How to use the Excel IRR function to determine the Internal Rate of Return for a series of cash flows.
Excel IRR function
In this example we have a series of cash flows starting with an Initial investment, a negative number in Period 0, and then a whole bunch of cash inflows over the next five years. We’d like to work out what the internal rate of return of these cash flows are. For this we can use the Excel IRR function;
- If we click in the cell where we want the result
- and activate the Function Wizard
- we can go to the Financial category,
- we go to IRR
- and when we say ok, we are asked for these arguments
- the first one is the Values, which is basically an array of reference to cells that contain the numbers for which we want to calculate the IRR, so in that case it would be this list here,
- and then you are asked for a Guess, and in some cases the IRR cannot come up with a number, you need to put in a guess, and generally I put in .1 or 10%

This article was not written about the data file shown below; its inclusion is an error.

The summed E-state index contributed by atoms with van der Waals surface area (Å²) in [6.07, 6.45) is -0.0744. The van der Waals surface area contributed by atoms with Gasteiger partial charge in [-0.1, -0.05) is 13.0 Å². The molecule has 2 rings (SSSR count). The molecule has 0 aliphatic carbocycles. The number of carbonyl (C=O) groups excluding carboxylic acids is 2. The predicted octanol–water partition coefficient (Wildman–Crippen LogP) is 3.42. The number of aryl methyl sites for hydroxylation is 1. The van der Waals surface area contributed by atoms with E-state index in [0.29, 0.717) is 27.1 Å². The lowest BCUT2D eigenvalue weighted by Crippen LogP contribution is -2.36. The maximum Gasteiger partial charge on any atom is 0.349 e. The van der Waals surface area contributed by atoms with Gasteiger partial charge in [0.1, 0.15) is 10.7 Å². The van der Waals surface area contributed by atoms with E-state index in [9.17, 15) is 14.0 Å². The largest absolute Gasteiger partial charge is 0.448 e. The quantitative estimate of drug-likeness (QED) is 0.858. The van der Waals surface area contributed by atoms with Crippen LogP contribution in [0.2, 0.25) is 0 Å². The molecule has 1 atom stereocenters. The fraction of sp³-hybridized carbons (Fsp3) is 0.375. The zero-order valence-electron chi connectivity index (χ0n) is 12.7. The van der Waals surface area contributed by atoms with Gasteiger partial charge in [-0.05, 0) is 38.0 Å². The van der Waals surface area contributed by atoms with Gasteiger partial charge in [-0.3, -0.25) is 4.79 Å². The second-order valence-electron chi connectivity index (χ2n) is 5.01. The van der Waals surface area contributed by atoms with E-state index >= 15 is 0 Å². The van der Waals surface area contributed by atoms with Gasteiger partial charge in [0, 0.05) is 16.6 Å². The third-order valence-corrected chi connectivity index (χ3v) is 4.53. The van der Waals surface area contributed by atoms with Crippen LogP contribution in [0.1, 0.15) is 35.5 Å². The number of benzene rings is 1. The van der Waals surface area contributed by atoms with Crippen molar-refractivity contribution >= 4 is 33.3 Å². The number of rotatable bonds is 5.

- and when you click ok
- You will see that the IRR is calculated.
In order for the IRR to work you have to understand two issues. The first is that your series of cash flows must contain at least one negative number, and at least one positive number in order for it to work, otherwise it’ll deliver an error message. The second issue is that unlike the NPV function, the IRR function assumes that the first value it is given occurs in period 0 and after that it goes to Period1,2; whereas the NPV function assumes that the first number it is given occurs at the end of Period 1. This is extremely important especially if you are trying to reconcile your NPV’s to your IRR numbers.